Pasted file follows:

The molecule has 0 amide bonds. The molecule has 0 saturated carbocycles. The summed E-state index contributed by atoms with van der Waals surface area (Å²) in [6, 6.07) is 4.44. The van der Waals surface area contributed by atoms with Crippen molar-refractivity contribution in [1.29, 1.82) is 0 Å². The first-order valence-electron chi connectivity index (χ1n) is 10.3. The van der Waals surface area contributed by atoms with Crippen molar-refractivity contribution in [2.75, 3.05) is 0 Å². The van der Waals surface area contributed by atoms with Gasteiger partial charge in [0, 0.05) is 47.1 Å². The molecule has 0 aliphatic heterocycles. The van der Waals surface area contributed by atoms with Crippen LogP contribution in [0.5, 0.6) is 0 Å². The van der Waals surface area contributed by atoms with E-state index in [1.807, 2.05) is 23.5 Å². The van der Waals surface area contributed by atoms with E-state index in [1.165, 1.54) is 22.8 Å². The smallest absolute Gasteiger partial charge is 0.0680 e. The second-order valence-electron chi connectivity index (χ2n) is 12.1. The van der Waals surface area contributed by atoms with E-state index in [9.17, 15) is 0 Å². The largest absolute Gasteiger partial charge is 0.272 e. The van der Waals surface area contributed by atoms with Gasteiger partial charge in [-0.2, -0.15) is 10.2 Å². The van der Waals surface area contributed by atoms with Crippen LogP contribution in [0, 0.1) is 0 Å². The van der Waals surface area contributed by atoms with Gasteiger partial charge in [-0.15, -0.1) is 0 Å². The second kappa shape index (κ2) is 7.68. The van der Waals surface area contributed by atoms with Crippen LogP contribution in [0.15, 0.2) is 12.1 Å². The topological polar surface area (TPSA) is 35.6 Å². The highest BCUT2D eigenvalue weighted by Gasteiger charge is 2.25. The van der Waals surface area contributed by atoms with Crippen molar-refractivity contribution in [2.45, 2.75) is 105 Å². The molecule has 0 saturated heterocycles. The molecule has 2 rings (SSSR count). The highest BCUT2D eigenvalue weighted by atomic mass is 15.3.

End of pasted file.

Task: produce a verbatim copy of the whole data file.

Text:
The molecule has 0 amide bonds. The molecule has 0 saturated carbocycles. The summed E-state index contributed by atoms with van der Waals surface area (Å²) in [6, 6.07) is 4.44. The van der Waals surface area contributed by atoms with Crippen molar-refractivity contribution in [1.29, 1.82) is 0 Å². The first-order valence-electron chi connectivity index (χ1n) is 10.3. The van der Waals surface area contributed by atoms with Crippen molar-refractivity contribution in [2.75, 3.05) is 0 Å². The van der Waals surface area contributed by atoms with Gasteiger partial charge in [0, 0.05) is 47.1 Å². The molecule has 0 aliphatic heterocycles. The van der Waals surface area contributed by atoms with Crippen LogP contribution in [0.5, 0.6) is 0 Å². The van der Waals surface area contributed by atoms with E-state index in [1.807, 2.05) is 23.5 Å². The van der Waals surface area contributed by atoms with E-state index in [1.165, 1.54) is 22.8 Å². The smallest absolute Gasteiger partial charge is 0.0680 e. The second-order valence-electron chi connectivity index (χ2n) is 12.1. The van der Waals surface area contributed by atoms with E-state index in [9.17, 15) is 0 Å². The largest absolute Gasteiger partial charge is 0.272 e. The van der Waals surface area contributed by atoms with Gasteiger partial charge in [-0.2, -0.15) is 10.2 Å². The van der Waals surface area contributed by atoms with Crippen LogP contribution in [0, 0.1) is 0 Å². The van der Waals surface area contributed by atoms with Gasteiger partial charge in [-0.15, -0.1) is 0 Å². The second kappa shape index (κ2) is 7.68. The van der Waals surface area contributed by atoms with Crippen LogP contribution in [0.15, 0.2) is 12.1 Å². The topological polar surface area (TPSA) is 35.6 Å². The highest BCUT2D eigenvalue weighted by Gasteiger charge is 2.25. The van der Waals surface area contributed by atoms with Crippen molar-refractivity contribution in [2.45, 2.75) is 105 Å². The molecule has 0 saturated heterocycles. The molecule has 2 rings (SSSR count). The highest BCUT2D eigenvalue weighted by atomic mass is 15.3.